English Standard Version
She replied, “Wait, my daughter, until you learn how the matter turns out, for the man will not rest but will settle the matter today.”
King James Bible
Then said she, Sit still, my daughter, until thou know how the matter will fall: for the man will not be in rest, until he have finished the thing this day.
American Standard Version
Then said she, Sit still, my daughter, until thou know how the matter will fall; for the man will not rest, until he have finished the thing this day.
And Noemi said: Wait my daughter, till we see what end the thing will have. For the man will not rest until he have accomplished what he hath said.
English Revised Version
Then said she, Sit still, my daughter, until thou know how the matter will fall: for the man will not rest, until he have finished the thing this day.
Webster's Bible Translation
Then said she, Sit still, my daughter, until thou knowest how the matter will fall: for the man will not be in rest, until he hath finished the thing this day.
Ruth 3:18 Parallel
CommentaryKeil and Delitzsch Biblical Commentary on the Old Testament
Boaz praised her conduct: "Blessed be thou of the Lord, my daughter (see Ruth 2:20); thou hast made thy later love better than the earlier, that thou hast not gone after young men, whether poor or rich. " Ruth's earlier or first love was the love she had shown to her deceased husband and her mother-in-law (comp. Ruth 2:11, where Boaz praises this love); the later love she had shown in the fact, that as a young widow she had not sought to win the affections of young men, as young women generally do, that she might have a youthful husband, but had turned trustfully to the older man, that he might find a successor to her deceased husband, through a marriage with him, in accordance with family custom (vid., Ruth 4:10). "And now," added Boaz (Ruth 3:11), "my daughter, fear not; for all that thou sayest I will do to thee: for the whole gate of my people (i.e., all my city, the whole population of Bethlehem, who go in and out at the gate: see Genesis 34:24; Deuteronomy 17:2) knoweth that thou art a virtuous woman." Consequently Boaz saw nothing wrong in the fact that Ruth had come to him, but regarded her request that he would marry her as redeemer as perfectly natural and right, and was ready to carry out her wish as soon as the circumstances would legally allow it. He promised her this (vv. 12, 13), saying, "And now truly I am a redeemer; but there is a nearer redeemer than I. Stay here this night (or as it reads at the end of v. 13, 'lie till the morning'), and in the morning, if he will redeem thee, well, let him redeem; but if it does not please him to redeem thee, I will redeem thee, as truly as Jehovah liveth." אם כּי (Kethibh, v. 12), after a strong assurance, as after the formula used in an oath, "God do so to me," etc., 2 Samuel 3:35; 2 Samuel 15:21 (Kethibh), and 2 Kings 5:20, is to be explained from the use of this particle in the sense of nisi, except that, equals only: "only I am redeemer," equivalent to, assuredly I am redeemer (cf. Ewald, 356, b.). Consequently there is no reason whatever for removing the אם from the text, as the Masorites have done (in the Keri).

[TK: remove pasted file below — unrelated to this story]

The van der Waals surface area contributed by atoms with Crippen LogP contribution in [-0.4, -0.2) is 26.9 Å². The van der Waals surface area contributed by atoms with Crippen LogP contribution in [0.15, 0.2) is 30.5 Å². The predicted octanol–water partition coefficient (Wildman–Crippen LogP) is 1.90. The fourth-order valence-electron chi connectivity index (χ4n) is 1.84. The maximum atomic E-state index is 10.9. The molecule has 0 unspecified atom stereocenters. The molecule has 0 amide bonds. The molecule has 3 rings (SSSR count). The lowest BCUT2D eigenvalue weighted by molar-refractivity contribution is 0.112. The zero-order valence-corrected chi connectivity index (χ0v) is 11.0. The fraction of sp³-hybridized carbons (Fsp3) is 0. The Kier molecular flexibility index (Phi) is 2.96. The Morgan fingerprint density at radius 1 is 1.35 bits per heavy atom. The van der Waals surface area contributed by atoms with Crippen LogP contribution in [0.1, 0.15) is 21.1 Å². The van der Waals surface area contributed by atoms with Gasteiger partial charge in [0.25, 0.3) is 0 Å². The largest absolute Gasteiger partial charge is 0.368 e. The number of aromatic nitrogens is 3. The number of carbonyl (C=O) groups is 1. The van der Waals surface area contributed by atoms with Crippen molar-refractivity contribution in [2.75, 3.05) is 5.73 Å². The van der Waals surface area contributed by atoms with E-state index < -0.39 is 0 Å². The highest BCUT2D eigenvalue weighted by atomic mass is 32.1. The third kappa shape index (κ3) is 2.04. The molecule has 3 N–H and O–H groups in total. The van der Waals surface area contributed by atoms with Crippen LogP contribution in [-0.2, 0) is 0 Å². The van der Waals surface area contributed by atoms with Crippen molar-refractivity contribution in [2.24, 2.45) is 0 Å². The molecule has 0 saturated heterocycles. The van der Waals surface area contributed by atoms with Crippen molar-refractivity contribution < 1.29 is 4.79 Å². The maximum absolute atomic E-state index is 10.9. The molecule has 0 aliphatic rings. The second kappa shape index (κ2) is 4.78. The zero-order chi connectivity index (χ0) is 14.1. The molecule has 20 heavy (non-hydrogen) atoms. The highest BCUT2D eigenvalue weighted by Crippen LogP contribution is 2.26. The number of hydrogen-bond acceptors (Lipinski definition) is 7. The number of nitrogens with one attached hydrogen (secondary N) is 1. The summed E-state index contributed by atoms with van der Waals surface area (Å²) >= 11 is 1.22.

(Note: What the ל maju sc., in ליני signifies, is uncertain. According to the smaller Masora, it was only found among the eastern (i.e., Palestinian) Jews. Consequently Hiller (in his Arcanum Keri et Ctibh, p. 163) conjectures that they used it to point out a various reading, viz., that לנּי should be the reading here. But this is hardly correct.)
Ruth was to lie till morning, because she could not easily return to the city in the dark at midnight; but, as is shown in Ruth 3:14, she did not stay till actual daybreak, but "before one could know another, she rose up, and he said (i.e., as Boaz had said), It must not be known that the woman came to the threshing-floor." For this would have injured the reputation not only of Ruth, but also of Boaz himself.
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saying, "These six measures of barley he gave to me, for he said to me, 'You must not go back empty-handed to your mother-in-law.'"
Now Boaz had gone up to the gate and sat down there. And behold, the redeemer, of whom Boaz had spoken, came by. So Boaz said, "Turn aside, friend; sit down here." And he turned aside and sat down.
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ESV Text Edition: 2016. The Holy Bible, English Standard Version® copyright © 2001 by Crossway Bibles, a publishing ministry of Good News Publishers.